Monday, November 30, 2015

Immersion Heater Application Note - Cooling Tower Basin Freeze Protection

screw plug heaters
Screw plug heaters used as basin heaters on cooling towers.
Industrial electric immersion heaters, more specifically "screw plug" immersion heaters are used in many commercial and industrial applications for keeping gases and liquids flowing at required temperatures. Cooling towers use screw plug immersion heaters for freeze protection of the cooling tower basin.

Cooling towers are an important part of many HVAC systems, providing comfort or process cooling across a broad range of applications. They function to remove system heat by dissipating it to the atmosphere through an evaporative process. They are common in many industries such as chemical processing, power plants, oil refining, and steel mills, as well as many other manufacturing processes where process cooling is required. Another huge market for cooling towers are commercial buildings including airports, shopping malls, hotels, casinos, conference centers, and
cooling tower with basin heater
Cooling tower diagram with basin heater.
medical centers.

The purpose of a basin heater is to prevent water from freezing in the cooling tower basin during periods of shutdown or standby operation.

After the water passes from the top of the tower through the distribution system, it cascades down to the collection basin at the base of the tower structure. From the collection basin, the cool water can be pumped back into the system and begin the process all over again.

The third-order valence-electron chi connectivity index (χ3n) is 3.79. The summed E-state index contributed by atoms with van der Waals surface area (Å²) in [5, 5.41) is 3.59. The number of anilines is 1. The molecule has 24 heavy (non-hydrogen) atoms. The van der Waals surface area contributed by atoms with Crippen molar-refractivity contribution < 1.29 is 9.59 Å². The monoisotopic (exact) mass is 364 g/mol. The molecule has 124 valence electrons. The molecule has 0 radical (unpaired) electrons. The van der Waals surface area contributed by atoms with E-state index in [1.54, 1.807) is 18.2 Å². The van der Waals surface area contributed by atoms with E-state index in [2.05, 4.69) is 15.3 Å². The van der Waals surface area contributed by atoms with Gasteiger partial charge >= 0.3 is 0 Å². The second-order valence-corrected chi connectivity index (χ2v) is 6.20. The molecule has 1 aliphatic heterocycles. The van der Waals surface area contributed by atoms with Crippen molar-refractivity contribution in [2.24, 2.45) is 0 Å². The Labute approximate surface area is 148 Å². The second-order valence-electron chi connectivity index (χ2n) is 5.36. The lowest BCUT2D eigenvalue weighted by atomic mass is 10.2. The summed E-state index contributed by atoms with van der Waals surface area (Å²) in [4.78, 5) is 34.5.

As a general rule, basin heaters are normally sized to maintain a 40°F basin water temperature at a 0°F ambient condition. When the system is running, the basin heaters should be powered off as the heater isn't required due to agitation and the heat load picked up during the cooling cycle. The heaters do need to be operational when the cooling tower enters standby or is shutdown for maintenance though. Thermostats, or other on/off controls, are used to tun the heaters on below 40°F  and when the cooling tower pumps are not running. The basin heaters are intended only to keep the basin water from freezing and not intended to act as freeze protection for other pumping or filling components.

Sunday, November 29, 2015

Reclaiming Wastewater More Accurately and Economically

Reagent-less chlorine analyzer
chlorine analyzer
The following document presents the use of a panel mounted, reagent-less chlorine analyzer with flow controller, amperometric chlorine analyzer, pH sensor, and controller to improve accuracy for decontamination, while lowering overall maintenance costs.

The importance of water reclamation is growing as drought continues to be a major concern in the southern and western USA. Wastewater reclamation is now a large part of the overall conservation strategy at large wastewater treatment plants.

Treatment includes sedimentation, aeration, clarification and disinfection (through chlorination). After further filtering, demineralization, and additional disinfection, the reclaimed water is then mixed with demineralized water and redistributed for irrigation, landscaping, and industrial use.

The system described below provides very accurate and reliable chlorine analysis and control, but also lowers cost by eliminating the reagent, and associated maintenance costs. A self-cleaning spray feature further reduces costs by lessening the need for inspections.

Wednesday, November 25, 2015

Control Valve and Control Valve Actuator Basics

control valve
Control Valve
Control valve actuators control fluid in a pipe by varying the orifice size through which the fluid flows. Control valves contain two major components, the valve body and the valve actuator. The valve body provides the fluid connections and immovable restrictor comprised a valve stem and plug that is in contact with the fluid that varies the flow.

The valve actuator is the component that physically moves the restrictor to vary the fluid flow. Three actuator types are used in control valves and they include spring and diaphragm, solenoid, and motor. As the name suggests the spring in diaphragm actuator uses a spring and a diaphragm to move the valve stem and plug.